When I was a little girl, while my friends were dressing Barbie and parading her around her Dream House or swaddling their Cabbage Patch kids and rocking them to sleep, I was outside in the ditch behind our house (we called it a creek, but it was a straight-up drainage ditch) coaxing crawdads out of their stacked-mud turrets with a stick or reading under the umbrella of our big magnolia. I had no interest in dolls at all. The only doll I owned was a gift I didn’t want or ask for, a doll version of Amy from Little Women made by Madame Alexander and so, confined to her box to ensure forever collectability. That was fine with me, since again, I cared nothing for dolls. I thought some were creepy. I thought most were brain-freezing boring.

But now, at almost 50, a doll has finally captured my attention. Or, to be more accurate, a doll maker—Alabama’s Ella Smith—has grabbed my interest. It surprised me, although it shouldn’t have, considering my fascination with makers. (See my December column here.) And when I learned this maker was a female far ahead of her time, the hook I’d been toying with was set.

(Alabama Department of Archives and History/Contributed)

Were she alive today, Smith would no doubt be hailed an innovator and earn spots on magazine lists honoring trailblazing women. But the creator of the Alabama Indestructible Doll lived and worked in the late 1800s/early 1900s, making her attitude and her accomplishments all the more remarkable.

In 1886, Smith came to Roanoke, Alabama, where she taught art at Roanoke Normal College. When she married, she gave up teaching, but her artistic talent and know-how would soon be put to use again. There’s no official account that can pinpoint the exact impetus for her venture into doll-making, but one story says in 1897, a little girl in her neighborhood was distraught over the destruction of her porcelain doll, and she asked Smith to repair it. In her attempts to fix it, Smith discovered a solution to make the doll stronger and recognized a need. The common dolls of the day, with their porcelain heads, hands, and feet, were easily shattered. They were expensive to begin with; add their fragility, and you had a product really only accessible to the privileged few.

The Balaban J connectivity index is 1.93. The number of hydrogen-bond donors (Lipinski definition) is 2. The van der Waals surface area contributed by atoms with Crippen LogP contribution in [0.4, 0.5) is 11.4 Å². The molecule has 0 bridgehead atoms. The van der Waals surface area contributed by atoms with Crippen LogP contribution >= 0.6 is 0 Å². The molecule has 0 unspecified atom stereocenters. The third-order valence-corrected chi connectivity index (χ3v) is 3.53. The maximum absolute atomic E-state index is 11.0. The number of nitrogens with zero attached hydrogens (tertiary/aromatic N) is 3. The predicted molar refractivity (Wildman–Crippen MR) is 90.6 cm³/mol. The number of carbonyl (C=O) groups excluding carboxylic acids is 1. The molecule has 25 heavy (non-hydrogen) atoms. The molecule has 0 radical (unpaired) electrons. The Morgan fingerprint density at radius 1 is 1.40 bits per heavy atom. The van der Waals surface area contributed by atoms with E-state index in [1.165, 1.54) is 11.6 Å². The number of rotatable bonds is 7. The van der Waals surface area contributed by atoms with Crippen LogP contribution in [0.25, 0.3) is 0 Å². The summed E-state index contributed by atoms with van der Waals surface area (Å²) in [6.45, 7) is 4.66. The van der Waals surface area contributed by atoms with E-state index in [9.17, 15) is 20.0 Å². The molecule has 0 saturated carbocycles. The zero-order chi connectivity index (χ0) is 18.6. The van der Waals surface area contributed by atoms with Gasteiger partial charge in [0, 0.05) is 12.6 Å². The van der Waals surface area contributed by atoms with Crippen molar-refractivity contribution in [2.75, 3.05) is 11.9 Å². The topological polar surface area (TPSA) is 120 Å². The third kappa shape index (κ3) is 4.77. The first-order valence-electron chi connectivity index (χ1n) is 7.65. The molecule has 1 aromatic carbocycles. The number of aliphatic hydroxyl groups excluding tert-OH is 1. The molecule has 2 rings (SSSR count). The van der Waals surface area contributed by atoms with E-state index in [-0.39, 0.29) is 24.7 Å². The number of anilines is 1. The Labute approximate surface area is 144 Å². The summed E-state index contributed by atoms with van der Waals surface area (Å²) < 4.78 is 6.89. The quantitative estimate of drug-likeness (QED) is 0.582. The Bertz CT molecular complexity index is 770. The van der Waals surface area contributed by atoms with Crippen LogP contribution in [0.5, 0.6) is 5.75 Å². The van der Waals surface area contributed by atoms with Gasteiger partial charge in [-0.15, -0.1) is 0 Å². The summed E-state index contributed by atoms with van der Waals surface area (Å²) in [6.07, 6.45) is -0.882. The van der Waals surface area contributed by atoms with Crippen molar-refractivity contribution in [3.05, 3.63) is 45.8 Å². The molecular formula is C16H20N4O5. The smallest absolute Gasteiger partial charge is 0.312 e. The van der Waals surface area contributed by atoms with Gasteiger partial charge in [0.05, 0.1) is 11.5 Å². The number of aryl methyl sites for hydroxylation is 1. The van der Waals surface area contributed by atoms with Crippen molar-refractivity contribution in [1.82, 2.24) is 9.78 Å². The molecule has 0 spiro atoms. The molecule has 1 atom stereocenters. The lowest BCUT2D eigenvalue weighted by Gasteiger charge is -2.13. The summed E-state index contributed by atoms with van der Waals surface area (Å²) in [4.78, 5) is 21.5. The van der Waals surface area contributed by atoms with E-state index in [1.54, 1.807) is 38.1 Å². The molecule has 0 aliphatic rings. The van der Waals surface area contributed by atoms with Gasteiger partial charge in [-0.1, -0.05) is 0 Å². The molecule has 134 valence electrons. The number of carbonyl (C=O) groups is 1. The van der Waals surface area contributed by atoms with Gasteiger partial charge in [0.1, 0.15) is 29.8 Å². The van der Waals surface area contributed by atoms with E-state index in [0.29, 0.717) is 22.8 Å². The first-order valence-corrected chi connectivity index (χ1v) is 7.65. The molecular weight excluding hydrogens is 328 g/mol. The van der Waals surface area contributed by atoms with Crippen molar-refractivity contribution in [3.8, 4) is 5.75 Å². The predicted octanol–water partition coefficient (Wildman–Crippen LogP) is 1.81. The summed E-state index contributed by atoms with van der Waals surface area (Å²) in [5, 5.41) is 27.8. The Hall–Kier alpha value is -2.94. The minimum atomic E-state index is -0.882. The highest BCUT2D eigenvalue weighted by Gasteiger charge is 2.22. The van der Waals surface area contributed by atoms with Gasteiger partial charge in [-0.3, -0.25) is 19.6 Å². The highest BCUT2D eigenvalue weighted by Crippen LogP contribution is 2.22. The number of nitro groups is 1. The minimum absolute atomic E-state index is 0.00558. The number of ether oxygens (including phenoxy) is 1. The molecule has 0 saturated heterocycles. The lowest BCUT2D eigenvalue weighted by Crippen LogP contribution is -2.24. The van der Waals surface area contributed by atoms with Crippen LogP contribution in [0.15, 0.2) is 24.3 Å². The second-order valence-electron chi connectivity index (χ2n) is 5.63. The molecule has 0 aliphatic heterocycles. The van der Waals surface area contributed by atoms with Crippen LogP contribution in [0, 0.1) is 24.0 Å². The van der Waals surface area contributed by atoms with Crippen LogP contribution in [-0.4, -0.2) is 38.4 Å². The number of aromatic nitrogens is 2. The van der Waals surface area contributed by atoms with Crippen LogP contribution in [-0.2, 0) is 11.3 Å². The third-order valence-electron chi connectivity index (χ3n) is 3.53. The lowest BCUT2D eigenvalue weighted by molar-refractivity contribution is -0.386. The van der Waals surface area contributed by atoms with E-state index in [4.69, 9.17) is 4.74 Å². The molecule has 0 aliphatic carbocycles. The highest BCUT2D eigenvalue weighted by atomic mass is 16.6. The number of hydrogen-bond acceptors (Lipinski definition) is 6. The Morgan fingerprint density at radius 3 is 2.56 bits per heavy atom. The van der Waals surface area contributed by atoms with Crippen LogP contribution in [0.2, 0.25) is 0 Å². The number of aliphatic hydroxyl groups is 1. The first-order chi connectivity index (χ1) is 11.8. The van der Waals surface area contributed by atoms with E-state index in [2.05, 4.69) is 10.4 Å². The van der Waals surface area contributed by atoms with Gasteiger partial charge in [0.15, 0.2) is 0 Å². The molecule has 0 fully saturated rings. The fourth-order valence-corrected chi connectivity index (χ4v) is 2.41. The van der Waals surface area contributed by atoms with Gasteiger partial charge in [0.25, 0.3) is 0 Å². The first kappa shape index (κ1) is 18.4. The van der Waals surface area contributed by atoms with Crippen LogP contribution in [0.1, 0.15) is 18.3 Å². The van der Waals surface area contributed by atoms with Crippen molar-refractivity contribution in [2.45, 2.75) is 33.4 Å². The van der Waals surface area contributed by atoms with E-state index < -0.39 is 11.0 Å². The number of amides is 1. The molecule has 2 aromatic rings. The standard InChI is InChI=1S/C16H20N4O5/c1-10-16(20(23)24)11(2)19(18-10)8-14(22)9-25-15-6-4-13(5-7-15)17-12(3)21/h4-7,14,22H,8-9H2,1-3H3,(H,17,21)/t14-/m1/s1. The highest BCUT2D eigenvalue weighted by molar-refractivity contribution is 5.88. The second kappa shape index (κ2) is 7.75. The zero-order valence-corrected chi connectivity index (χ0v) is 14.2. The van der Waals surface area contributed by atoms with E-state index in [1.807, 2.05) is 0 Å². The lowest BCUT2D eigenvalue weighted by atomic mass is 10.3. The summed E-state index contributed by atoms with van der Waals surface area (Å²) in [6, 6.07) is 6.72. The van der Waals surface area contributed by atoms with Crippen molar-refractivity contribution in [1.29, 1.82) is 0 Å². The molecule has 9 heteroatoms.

So, Smith set out to make a doll that cost less and lasted longer and ended up inventing a plaster-of-Paris-type material for the heads, hands, and feet that was more affordable and stronger than porcelain. It was so strong, that Smith dubbed her creations Alabama Indestructible Dolls, and early ads claimed the doll heads could withstand being run over by a truck. In 1904, her dolls won a blue ribbon at the St. Louis World’s Fair. In 1905, she got her first U.S. patent on her dolls, which were also called Ella Smith Dolls. She would eventually hold 11 patents.

Her carpenter husband built her a factory behind their house, and after getting up and running, the Ella Smith Doll Co. thrived there until growth necessitated an expansion. At the company’s peak, some estimates put the annual number of dolls made at 8,000 to 10,000. They came in various sizes and styles (including boys), ranged in price from $1.15 to $5.25, and were mail-ordered and shipped all over the United States.

(Alabama Department of Archives and History/Contributed)